The surfaces on which we learn, rehearse and perform have significant consequences for our bodies. Different types of floorings have varying abilities to absorb weight. When flooring is resilient, that is, when it is firm but has some “give”, the amount of force returning to the dancer is dissipated. Flooring that is not accommodating enough can cause musculoskeletal injuries, including muscle strain, joint sprains and fractures. The surface you dance on can often be out of your control, but there are precautions you can take to protect yourself.
Students of The School of Cadence Ballet’s Professional Training Program / Photo by Courtnae Bowman
A filling vegetarian dish in a flavourful curry sauce – perfect for warming up and replenishing your body after a winter workout!
Photo courtesy of Sarah Fregeau
Have you ever wished you could start your day with the same rush and energy you feel after a night of dancing? The early morning dance party, a growing trend in cities across Canada and the world, caters to that desire providing raves, complete with EDM (electronic dance music) and blissed-out revellers, before work. Held from 6:30 to 10am by organizations like Morning Gloryville and Daybreaker, these parties allow participants to enjoy a high-energy dance workout along with their morning coffee.
In Toronto, Mary-Dora Bloch-Hansen and Lauren Pedersen founded Mornin’ Grind to “bring the dancin’ into daylight,” says Bloch-Hansen. Each session, held at local coffee shops, includes free coffee, cold-pressed juices, live DJ sets, yoga, a 1980s-inspired workout led by a certified instructor and a dance party. For dancers, it is a relaxed and fun way to start the day off with a coffee, a stretch, some cardio and a lot of fun. For those less initiated, it provides a safe space in which to “get their boogie on.” Bloch-Hansen promises you will leave feeling “totally energized, happy and ready to take on the world, one dance move at a time.”
Mornin’ Grind / Photo by Zoe Brownstone
B-girl Christine Lamothe is a dance and yoga instructor based in Iqaluit, Nunavut. She was introduced to b-girling in her native Ottawa and eventually formed a crew with fellow b-girls Invertabrat and No-Balance, offering accessible and affordable classes for girls and organizing large-scale jams and battles. In 2006, Lamothe relocated to Nunavut, where she currently teaches Zumba and breaking and has recently opened Saimavik Studio, for which she won a Frozen Globe Award for Best Business on the Rise. The Dance Current sat down with Lamothe to talk about her teaching practice and community-building in Iqaluit.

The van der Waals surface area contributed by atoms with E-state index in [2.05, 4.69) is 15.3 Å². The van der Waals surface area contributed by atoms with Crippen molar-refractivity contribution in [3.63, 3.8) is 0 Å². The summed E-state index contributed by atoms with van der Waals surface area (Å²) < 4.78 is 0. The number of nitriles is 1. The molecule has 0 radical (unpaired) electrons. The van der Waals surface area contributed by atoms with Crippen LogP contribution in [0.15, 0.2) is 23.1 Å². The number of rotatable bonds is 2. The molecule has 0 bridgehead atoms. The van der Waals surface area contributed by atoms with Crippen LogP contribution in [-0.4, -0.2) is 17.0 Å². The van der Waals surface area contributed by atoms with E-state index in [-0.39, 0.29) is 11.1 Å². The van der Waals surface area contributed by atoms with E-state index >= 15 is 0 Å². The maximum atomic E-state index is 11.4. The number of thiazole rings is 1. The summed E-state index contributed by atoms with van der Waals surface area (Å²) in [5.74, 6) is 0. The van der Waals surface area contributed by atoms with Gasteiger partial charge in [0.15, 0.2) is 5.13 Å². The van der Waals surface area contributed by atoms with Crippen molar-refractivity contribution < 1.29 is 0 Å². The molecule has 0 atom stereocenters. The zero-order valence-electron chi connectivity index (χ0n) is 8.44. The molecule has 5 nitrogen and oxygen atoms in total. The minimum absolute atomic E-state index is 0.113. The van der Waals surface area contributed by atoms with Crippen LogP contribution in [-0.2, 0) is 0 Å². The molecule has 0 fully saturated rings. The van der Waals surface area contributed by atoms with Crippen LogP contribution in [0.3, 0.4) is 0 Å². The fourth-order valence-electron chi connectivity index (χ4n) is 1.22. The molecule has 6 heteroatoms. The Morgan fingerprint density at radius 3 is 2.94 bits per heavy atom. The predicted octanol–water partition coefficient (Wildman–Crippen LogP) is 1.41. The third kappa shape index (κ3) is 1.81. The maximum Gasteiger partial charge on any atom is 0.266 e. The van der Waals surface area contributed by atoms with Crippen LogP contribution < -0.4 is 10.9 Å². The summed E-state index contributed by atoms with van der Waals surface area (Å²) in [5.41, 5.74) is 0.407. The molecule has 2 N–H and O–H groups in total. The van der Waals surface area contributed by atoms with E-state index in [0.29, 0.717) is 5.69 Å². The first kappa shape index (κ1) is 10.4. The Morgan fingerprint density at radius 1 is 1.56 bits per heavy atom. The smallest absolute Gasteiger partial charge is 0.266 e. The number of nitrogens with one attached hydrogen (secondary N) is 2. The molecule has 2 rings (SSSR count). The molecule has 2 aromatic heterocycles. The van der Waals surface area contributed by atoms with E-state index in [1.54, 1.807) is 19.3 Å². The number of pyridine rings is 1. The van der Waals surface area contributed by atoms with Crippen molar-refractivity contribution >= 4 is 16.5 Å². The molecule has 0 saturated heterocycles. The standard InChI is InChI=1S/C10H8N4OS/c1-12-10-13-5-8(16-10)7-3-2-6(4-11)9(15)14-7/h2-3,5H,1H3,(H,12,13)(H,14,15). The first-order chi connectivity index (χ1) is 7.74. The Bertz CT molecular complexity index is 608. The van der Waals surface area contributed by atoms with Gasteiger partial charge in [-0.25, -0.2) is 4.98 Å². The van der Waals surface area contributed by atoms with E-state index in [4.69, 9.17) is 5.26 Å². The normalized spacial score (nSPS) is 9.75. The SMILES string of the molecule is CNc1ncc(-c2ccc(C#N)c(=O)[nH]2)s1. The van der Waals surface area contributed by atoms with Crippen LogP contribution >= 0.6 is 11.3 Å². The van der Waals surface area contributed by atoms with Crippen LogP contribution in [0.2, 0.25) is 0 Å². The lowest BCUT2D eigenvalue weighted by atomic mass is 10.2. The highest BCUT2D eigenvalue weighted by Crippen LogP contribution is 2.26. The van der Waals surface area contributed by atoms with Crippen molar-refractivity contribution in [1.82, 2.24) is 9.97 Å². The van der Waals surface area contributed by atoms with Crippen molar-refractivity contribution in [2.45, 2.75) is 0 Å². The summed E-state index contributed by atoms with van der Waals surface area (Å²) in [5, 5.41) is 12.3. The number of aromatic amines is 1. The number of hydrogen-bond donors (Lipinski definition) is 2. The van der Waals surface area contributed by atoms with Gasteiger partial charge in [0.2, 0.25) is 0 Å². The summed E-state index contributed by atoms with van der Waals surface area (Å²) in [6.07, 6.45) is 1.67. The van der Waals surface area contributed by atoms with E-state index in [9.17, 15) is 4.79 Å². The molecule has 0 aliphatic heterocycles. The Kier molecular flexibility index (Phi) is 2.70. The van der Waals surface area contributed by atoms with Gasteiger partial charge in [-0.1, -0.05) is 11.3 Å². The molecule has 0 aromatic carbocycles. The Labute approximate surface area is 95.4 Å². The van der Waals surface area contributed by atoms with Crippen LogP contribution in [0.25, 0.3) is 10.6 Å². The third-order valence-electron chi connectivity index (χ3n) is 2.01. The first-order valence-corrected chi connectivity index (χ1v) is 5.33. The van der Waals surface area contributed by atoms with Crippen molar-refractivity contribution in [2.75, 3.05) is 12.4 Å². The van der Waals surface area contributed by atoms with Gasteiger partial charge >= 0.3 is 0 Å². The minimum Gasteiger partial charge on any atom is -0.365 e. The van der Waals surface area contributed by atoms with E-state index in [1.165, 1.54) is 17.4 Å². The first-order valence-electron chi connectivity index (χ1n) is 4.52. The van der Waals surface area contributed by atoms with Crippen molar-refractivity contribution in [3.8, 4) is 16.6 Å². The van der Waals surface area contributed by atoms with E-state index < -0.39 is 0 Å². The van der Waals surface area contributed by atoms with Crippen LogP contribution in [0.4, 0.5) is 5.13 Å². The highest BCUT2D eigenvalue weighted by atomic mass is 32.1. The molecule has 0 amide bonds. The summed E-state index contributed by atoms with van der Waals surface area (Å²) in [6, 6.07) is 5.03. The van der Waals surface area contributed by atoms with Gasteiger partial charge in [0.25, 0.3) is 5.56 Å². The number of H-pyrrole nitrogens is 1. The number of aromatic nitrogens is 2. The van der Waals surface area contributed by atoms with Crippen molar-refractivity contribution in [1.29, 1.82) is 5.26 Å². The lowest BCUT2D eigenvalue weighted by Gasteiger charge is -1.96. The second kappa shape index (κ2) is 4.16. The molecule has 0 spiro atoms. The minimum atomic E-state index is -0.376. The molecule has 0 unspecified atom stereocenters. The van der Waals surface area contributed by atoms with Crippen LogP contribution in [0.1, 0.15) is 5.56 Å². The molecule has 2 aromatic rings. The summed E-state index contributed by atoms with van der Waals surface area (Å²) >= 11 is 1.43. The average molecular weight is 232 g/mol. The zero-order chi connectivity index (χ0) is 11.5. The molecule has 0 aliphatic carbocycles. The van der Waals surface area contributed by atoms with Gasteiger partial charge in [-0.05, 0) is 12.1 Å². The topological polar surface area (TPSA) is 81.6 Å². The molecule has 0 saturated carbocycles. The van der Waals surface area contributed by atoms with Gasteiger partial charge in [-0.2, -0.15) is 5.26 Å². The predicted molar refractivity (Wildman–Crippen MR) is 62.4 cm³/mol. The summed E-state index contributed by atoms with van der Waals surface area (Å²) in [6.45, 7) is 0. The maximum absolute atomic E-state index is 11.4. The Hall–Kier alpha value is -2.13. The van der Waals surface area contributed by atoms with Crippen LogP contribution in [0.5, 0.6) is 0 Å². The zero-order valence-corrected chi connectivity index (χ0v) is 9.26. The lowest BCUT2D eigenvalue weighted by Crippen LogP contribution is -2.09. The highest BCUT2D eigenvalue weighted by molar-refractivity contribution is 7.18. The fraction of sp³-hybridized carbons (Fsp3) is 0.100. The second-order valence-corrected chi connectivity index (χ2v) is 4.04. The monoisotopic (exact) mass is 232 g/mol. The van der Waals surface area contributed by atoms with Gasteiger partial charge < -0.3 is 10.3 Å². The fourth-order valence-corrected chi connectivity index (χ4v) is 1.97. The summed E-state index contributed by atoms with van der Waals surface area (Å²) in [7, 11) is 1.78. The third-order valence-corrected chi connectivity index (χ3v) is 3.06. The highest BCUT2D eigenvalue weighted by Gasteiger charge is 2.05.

Christine Lamothe / Photo by Celina Kilgallen
In her new solo performance, Neema Bickersteth explores womanhood and music in the twentieth century by inhabiting the identities of various historical women through song and dance. Directed by Ross Manson and choreographed by Kate Alton (artistic director of Crooked Figure Dances), Century Song is a physically challenging piece, which, according to Bickersteth, is akin to singing while running on a treadmill for an hour. The Dance Current chatted with her, while her one-year-old daughter was napping, to ask what she keeps in her bag to help with this ambitious performance.
Neema Bickersteth / Photo by Jacqui Jenson-Roy
Kenny Pearl is a private man. In an era of oversharing, he has yet to post a single selfie. This restraint makes the release of his memoir all the more inviting. A passionate dance educator and organizer based in Toronto, Pearl has inspired many a fledgling artist over the years with choice tales of his extraordinary experiences dancing in New York City in the 1960s and 1970s. But until now he has refrained from relaying his fascinating history in full. Says Pearl, “When I tell my students about my thirteen years in New York, during those tumultuous decades – Vietnam War times, the tie-dyed hippie and polyester disco years – they always tell me they want more.” He credits those inquisitive minds with the decision to finally put pen to paper. “They encouraged me. I wrote the book largely for them.”